Here's one I found. See if you can tell what the sound is from, as opposed to what the sound is.
http://phil.ipal.org/sound/rd.mp3
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snipped-for-privacy@ipal.net wrote:

A kazoo?
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| snipped-for-privacy@ipal.net wrote:
|> |> | I have a wave file from a radio reception made four decades ago. |> | |> | ftp://www.members.aol.com/hdblenner/sound.wav |> | |> | The sound is familiar to me and wonder how others would characterize |> | this signal? |> |> Here's one I found. See if you can tell what the sound is from, as |> opposed to what the sound is. |> |> http://phil.ipal.org/sound/rd.mp3 |> | | A kazoo?
Nope. Hint: the device is electrically powered.
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snipped-for-privacy@ipal.net writes:

Is that one of those things where they program an old computer to make music by running a program and listening to the interference produced in an AM radio near it?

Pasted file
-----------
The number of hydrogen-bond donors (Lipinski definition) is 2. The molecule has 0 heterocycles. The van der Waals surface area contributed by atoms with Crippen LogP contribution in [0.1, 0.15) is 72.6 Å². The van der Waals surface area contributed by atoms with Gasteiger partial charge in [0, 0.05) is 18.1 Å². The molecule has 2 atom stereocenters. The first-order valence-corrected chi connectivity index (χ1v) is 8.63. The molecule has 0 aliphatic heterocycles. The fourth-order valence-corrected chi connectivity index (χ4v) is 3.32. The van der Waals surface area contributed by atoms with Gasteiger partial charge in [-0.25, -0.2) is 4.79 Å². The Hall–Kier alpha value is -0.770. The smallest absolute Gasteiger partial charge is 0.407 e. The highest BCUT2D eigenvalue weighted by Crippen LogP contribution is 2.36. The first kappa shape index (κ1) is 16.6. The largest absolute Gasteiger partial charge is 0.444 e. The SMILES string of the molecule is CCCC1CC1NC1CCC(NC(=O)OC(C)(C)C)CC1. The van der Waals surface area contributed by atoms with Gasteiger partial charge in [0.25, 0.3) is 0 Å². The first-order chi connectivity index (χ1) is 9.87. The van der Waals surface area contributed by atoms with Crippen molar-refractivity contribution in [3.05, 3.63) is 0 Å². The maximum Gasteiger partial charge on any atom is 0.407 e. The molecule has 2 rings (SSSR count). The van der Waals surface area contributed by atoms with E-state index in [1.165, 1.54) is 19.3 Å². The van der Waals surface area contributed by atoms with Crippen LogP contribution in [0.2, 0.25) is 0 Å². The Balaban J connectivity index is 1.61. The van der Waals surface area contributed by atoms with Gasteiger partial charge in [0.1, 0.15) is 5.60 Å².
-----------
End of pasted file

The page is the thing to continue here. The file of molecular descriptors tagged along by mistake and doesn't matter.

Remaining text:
--
-Mike

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On Thu, 12 May 2005 19:25:57 +0000 (UTC) Michael Moroney
| snipped-for-privacy@ipal.net writes: | |>Here's one I found. See if you can tell what the sound is from, as |>opposed to what the sound is. | |>http://phil.ipal.org/sound/rd.mp3 | | Is that one of those things where they program an old computer to make | music by running a program and listening to the interference produced | in an AM radio near it?
Not quit. In this case it is an IBM model 1403 line printer printing an output with a pattern of characters designed to control the impact timing on each of the 132 print hammers as the character chain runs around in circles.
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the univac I used a program for diagnostics, it was called 'blue tango'. it was a bunch of algorithms that played the tune through an audio amplifier attached to the junction of the arithmetics. it sounded very mechanical but it was a big help to know that thwe system was ok.
also, at GE computer, we used a diagnostic program and an AM radio to listen to the generated noise. we would rap on the PC board backs and, if the machine stopped, we knew where there was a loose connection on that card. this was when discrete components were used. ICs still hadn't happened. sammmmm
writes: